Monmouth University to Remove Woodrow Wilson’s Name From Building
Dr. Leahy and Michael Plodwick, Monmouth’s board chair, announced the change in a letter on Friday, which noted that it was Juneteenth, which honors the end of slavery. As such, they said, they were seeking ways to “foster a genuinely fair, inclusive and supportive community for all.”
The formal vote came on Thursday as trustees gave Woodrow Wilson Hall a new name: the Great Hall at Shadow Lawn. The building, Dr. Leahy noted, had only a tenuous connection to Wilson.
It was built in 1929, five years after Wilson’s death and two years after another mansion on the same site burned down. That mansion had been lent to Wilson during his 1916 re-election campaign and had been used as a presidential summer home, according to the university.
Monmouth, a private university with about 6,000 students in West Long Branch, N.J., was founded in 1933. The current mansion was known as Shadow Lawn and the Great Hall before it was named for Wilson in 1966.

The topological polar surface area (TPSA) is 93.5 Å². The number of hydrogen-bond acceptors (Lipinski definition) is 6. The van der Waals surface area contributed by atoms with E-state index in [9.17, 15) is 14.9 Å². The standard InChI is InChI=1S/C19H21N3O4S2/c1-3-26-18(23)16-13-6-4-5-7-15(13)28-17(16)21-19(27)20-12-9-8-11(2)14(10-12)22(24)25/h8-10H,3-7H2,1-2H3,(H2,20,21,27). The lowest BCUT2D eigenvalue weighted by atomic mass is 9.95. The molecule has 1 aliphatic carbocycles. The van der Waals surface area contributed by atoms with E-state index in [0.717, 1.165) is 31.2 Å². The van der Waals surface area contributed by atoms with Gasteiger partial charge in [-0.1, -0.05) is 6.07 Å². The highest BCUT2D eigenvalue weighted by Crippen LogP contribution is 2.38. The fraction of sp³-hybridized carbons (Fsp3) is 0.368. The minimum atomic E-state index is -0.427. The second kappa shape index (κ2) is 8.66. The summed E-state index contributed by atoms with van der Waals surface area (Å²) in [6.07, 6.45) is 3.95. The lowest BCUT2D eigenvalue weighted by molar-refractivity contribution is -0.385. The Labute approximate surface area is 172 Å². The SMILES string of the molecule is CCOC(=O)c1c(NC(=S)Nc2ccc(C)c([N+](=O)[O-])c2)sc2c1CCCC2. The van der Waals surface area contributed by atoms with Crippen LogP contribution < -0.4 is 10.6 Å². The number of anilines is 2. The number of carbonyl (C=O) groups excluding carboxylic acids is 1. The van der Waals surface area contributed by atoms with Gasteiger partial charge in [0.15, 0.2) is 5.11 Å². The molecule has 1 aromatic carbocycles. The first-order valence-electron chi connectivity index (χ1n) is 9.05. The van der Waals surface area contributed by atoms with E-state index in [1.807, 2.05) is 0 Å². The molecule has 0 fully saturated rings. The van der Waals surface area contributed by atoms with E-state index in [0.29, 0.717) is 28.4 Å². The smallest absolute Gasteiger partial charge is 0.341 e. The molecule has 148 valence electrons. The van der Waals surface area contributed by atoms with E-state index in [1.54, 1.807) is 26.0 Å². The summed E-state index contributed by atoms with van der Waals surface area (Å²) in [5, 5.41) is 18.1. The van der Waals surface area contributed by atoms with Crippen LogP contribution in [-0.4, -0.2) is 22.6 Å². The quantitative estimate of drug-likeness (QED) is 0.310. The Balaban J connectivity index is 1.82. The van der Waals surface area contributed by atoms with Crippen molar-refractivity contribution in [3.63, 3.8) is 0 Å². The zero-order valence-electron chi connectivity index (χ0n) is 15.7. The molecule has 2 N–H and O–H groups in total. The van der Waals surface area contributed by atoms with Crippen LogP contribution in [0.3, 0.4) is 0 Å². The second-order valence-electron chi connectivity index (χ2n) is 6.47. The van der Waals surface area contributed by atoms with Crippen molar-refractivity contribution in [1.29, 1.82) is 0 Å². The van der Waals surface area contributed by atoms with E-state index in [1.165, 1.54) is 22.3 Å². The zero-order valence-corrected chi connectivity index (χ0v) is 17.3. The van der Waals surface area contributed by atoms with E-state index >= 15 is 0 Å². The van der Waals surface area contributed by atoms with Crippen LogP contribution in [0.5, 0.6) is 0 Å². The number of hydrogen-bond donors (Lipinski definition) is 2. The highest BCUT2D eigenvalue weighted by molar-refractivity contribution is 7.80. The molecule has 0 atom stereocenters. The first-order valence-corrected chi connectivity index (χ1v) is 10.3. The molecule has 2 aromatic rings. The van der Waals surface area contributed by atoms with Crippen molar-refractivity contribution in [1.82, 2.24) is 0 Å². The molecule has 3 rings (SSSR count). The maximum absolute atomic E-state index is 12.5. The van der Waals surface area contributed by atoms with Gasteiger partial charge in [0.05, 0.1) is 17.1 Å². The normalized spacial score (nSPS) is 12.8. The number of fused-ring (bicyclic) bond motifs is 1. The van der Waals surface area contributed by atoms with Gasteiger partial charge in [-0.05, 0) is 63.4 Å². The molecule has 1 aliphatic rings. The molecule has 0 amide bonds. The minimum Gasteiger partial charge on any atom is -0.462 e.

“Wilson was a controversial politician, who never actually set foot in the current building,” Dr. Leahy and Mr. Plodwick wrote. “Removing his name, and incorporating these earlier names, connects the centerpiece of our campus more accurately to our historical roots and eliminates a symbolic barrier to the important work of creating a truly welcoming and inclusive space in the Great Hall.”
Dr. Leahy and Mr. Plodwick said the board had also directed the administration to honor Julian Abele, an African-American architect who was the lead designer of Great Hall.
The board’s decision came after it voted in 2016 to keep Wilson’s name on the building.
In 2016, Paul R. Brown, who was Monmouth’s president at the time, said that many alumni had expressed the view that while “Wilson’s racist views are abhorrent, he was a product of his time, and that judging the values of a previous era by our own standards could lead toward the path of erasing unpleasant facts of history, which is never an appropriate action for any academic institution.”